More info here:

http://en.wikipedia.org/wiki/Atta_flour

Indian generally consume almost 12-15 a day spead over three meals. One Indian bread may have around70-80 calories - around 4 gms of protein (depending on size). rest is carbs. After cooking the indian bread we apply some butter on it. that way its tastier and is complete food. I am sure some of you have tried this in indian restaurants in US or Europe.


Processing of wheat or its very fine grinding is not very good for the body and should be avoided.
Americans can buy wheat and do the grinding at home.

Regarding gluten senstivity or any other allergy - only a small % is perhaps affected by this. I know a colleague who suffer from wheat allergy and has replaces it with rice.
so in my view its not correct to conclude that getting off wheat is the way.

but i must agree to the fact that if the wheat itself is processed or hybrid, then it may not be good for the body in long term. wheat crop must be grown in its natural form.


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PostPosted: Mon Apr 11, 2011 6:41 am 
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Good post. As to American's buying it from the farm and grinding it themselves, well, I guess you haven't ever been over here. Most wouldn't have a clue of what or where to buy, not to mention the grinding aspects. A few of us geezersknow all about it, but we're the exception rather than the rule. Doc grew up on a ranch back in the 50's, so he probably knows. I grew up in the same time frame, with a mother that grew up in America's great depression, and wouldn't even consider NOT making everything from scratch. But nowadays, over here, the farms are for the most part all under the corporations, and to most people, you have to go to the store and buy everything processed. You can get the real good stuff over here to grind and use already mill ground, Bob's Red Mill puts out a good wide variety of almost any grain that are not hybrid or treated with some kind of garbage, but it's an exception rather than the rule.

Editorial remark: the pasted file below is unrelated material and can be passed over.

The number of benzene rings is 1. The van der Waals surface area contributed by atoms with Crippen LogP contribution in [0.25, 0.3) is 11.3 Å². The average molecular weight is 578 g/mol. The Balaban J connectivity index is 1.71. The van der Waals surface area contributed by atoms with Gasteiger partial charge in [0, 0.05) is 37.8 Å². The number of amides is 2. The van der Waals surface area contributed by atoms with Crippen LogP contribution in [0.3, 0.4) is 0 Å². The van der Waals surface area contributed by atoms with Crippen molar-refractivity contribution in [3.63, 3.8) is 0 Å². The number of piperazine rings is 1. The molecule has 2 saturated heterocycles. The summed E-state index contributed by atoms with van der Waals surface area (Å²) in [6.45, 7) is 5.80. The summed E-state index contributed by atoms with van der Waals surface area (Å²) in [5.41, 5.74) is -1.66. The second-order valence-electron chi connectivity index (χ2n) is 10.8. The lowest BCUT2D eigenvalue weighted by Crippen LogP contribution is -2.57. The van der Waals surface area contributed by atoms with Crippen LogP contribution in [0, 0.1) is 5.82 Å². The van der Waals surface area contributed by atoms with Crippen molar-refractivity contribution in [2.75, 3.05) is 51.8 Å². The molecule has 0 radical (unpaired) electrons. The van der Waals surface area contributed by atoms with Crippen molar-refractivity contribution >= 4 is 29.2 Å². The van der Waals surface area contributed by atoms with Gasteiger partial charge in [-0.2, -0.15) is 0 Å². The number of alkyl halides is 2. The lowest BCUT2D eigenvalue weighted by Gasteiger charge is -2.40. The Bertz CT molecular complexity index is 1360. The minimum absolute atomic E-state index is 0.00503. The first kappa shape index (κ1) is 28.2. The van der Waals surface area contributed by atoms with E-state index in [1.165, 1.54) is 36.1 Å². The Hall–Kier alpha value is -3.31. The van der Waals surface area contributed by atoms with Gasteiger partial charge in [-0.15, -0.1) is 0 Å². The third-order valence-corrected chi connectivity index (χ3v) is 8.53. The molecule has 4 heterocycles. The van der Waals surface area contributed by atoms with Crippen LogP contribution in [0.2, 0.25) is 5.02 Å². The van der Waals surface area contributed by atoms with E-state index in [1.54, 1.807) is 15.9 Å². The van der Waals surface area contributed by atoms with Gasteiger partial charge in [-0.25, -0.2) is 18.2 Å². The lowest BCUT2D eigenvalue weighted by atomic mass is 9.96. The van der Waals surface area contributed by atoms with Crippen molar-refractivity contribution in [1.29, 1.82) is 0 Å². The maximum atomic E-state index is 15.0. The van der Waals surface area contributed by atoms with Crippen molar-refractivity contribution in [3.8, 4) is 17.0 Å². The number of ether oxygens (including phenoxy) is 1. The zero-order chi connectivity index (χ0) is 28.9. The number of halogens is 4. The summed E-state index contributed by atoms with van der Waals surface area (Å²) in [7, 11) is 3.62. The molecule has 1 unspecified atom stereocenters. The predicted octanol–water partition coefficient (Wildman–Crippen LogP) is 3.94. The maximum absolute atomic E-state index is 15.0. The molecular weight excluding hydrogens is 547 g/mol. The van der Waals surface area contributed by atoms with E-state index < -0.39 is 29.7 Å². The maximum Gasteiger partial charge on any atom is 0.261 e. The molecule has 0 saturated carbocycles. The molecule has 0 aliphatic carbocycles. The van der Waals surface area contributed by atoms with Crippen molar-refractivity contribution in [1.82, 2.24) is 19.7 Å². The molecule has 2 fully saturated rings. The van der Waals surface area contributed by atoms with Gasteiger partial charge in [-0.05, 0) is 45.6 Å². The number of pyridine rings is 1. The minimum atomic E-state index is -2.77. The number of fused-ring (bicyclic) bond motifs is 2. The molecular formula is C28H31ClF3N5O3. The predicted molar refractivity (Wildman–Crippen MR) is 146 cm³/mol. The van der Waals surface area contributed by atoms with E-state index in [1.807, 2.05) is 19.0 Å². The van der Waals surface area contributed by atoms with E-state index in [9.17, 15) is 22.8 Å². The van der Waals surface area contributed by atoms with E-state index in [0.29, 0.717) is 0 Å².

Tim


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PostPosted: Mon Apr 11, 2011 9:56 am 
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Aman, the author of the original article I posted, Dr. Davis, is always talking about a dwarf hybrid form of wheat. It's only about 30 years old so it's not the wheat Tim and I grew up on and it's probably not what you're eating. It's now 99% of the market. http://www.heartscanblog.org/2010/10/dw ... wheat.html
Read through some of the comments in that post. It's interesting.

By the way, my cousin's wife is from Punjab and she makes roti, which is made from atta flour. There is an Indian grocery in town. I assume that's where she gets it. Her homemade yogurt is the best I've ever tried. She brought the starter with her from Punjab.

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Let thy food be thy medicine, and thy medicine be thy food.~Hippocrates
Strength is the adaptation that leads to all other adaptations that you really care about - Charles Staley
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PostPosted: Thu Apr 14, 2011 7:03 am 
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TIMD: Honestly i have never been to US but was under the impression that one could find literally find anything at wal mart stores. :cool:

Stu- you are really lucky to have someone coming from Punjab in your family. In India best food is prepared in Punjab. Infact you would be surpried to know in genral people coming Punjab have better built than rest of the people here in India. You must have tried 'butter chicken' - my favourite food.

From the post I can make out that its difficult from find good wheat in US . in India its impossible to find good quality meat specially - red meat.


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PostPosted: Thu Apr 14, 2011 8:18 am 
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stuward wrote:
By the way, my cousin's wife is from Punjab and she makes roti, which is made from atta flour.


Sorry for being OT, here in Indonesia "roti" means bread. I wonder why we picked "roti" as the word for bread while there are so many types Indian bread. Perhaps it's the most common?


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PostPosted: Sat Apr 16, 2011 8:27 am 
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roti is common word just like tea.
there may be many varities of tea such as green , assam, english, ginger , ice etc.